Close sites icon close
Search form

Search for the country site.

Country profile

Country website

Retired French couple take Sudanese refugee into their home


Retired French couple take Sudanese refugee into their home

Catherine and Jean-Pierre provided a haven of peace and safety for a young man traumatized by the horrors of the "Jungle".
19 June 2018
France. Catherine and Jean-Pierre host Assadik, a refugee from Sudan, in Saint-Josse. This portrait is part of the No Stranger Place series, which portrays locals and refugees living together
Catherine and Jean-Pierre host Assadik (left), a refugee from Sudan, in Saint-Josse. Assadik spent months in the Jungle, the notorious Calais camp, before being welcomed by the French couple.

SAINT-JOSSE, France – The generosity of retired couple Catherine Jean-Pierre Pocheron knows no bounds. Twenty years ago, they took in two girls from Chernobyl and ever since they have given shelter or donated their time to others who have had the good fortune to cross their path.

Catherine is at a loss to explain why. “It’s just the way we are. It’s in our blood.”

It was natural for them to offer their spare room to put up refugees, through the French Christian organization Secours Catholique. “We are not believers, but we are on the side of those who get things done, that’s all.”

A few days later, 27-year-old Sudanese Assadik walked through the door.

“I arrived in France two years ago,” Assadik recalls. “I spent one night in Paris then I went to Calais, hoping to get to England.”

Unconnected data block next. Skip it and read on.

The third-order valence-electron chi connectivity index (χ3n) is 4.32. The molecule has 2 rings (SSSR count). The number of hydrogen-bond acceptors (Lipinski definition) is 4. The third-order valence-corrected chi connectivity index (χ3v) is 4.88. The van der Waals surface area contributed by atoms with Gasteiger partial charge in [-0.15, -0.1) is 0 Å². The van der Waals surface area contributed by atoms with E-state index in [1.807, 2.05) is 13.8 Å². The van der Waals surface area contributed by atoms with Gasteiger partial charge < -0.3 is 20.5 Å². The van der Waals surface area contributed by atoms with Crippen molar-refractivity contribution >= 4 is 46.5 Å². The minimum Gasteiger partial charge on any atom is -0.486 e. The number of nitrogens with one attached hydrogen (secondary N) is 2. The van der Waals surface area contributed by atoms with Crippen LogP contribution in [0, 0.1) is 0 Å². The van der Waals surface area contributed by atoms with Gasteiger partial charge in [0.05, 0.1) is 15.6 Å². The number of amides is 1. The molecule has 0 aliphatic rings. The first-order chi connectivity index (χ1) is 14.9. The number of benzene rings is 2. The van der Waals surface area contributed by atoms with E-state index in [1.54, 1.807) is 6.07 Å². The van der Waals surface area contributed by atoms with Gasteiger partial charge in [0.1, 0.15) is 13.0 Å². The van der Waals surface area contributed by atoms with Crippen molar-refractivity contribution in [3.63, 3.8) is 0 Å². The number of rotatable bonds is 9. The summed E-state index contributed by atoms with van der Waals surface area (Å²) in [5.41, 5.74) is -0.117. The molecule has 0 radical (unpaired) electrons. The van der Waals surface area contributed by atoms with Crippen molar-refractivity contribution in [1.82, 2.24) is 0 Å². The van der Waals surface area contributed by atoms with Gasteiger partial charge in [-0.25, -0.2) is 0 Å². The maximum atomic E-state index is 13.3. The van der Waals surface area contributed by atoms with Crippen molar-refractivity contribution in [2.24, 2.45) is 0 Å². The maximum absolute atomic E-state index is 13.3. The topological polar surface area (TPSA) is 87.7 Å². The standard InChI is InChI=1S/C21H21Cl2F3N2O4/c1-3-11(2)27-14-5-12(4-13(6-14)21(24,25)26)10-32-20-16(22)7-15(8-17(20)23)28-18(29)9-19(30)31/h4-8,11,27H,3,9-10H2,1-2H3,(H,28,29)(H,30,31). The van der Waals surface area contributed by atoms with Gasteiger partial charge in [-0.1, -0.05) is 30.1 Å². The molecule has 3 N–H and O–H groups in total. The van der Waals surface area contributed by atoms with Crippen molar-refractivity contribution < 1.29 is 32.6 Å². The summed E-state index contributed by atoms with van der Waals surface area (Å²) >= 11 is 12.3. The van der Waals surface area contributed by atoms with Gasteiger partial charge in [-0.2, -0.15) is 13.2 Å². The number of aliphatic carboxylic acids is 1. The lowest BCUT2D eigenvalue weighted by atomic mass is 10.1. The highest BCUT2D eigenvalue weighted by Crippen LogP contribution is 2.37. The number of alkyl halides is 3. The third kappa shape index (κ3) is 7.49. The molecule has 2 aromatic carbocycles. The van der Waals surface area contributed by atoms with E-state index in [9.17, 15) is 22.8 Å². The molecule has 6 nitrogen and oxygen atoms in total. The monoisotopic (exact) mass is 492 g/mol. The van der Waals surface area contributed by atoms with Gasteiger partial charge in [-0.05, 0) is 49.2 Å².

He spent four or five months in the “Jungle”, the notorious makeshift camp for migrants and asylum-seekers, before Secours Catholique, concerned about his psychological wellbeing, decided to intervene on his behalf.

“When he came to us, he had been depressed in the Jungle,” says Catherine. “The organization asked us to put him up for a week, to give him time to recharge his batteries. He ended up staying for a year-and-a-half!”

"We go with our feelings, our heart."

For Catherine and Jean-Pierre there was no question of letting him return to life on the moors around Calais. “It was horrific up there, so we decided to ask him if he wanted to stay. He agreed, and still agrees. Eh, Assadik?”

“We go with our feelings, our heart, so we didn’t ask questions, but at first our children were not keen. You hear so many things, so at the beginning we were careful,” says Catherine knowingly. “Now I wonder how I could be so wrong!”

These days there is complete trust among all those living at the house. “You have seen for yourself that he is part of the family,” she adds, giving him an affectionate nudge on the cheek.

“For him, to be able to go to bed and sleep through the night without fear, without being afraid for his safety, is something new.”

In Sudan, Assadik worked on his parents’ farm until war forced him to flee the country.

“I travelled alone and it took me a year-and-a-half to get from Sudan to France. I went through Chad, Libya, Italy, then France.”

After all the hardships, the Pocherons’ simple and warm welcome was a great relief. “Here I have my own room. It’s nice and comfortable. Catherine and Jean-Pierre are very kind. It’s great for now, but I would like to move to the city later on, perhaps to Paris. I didn’t go to school in Sudan but here I would like to study and get a good job.”

This story is part of the French chapter of No Stranger Place, developed and photographed by Aubrey Wade in partnership with UNHCR, profiling refugees and their hosts across Europe. The exhibition will go on display at Ground Control in Paris, on 20 June 2018.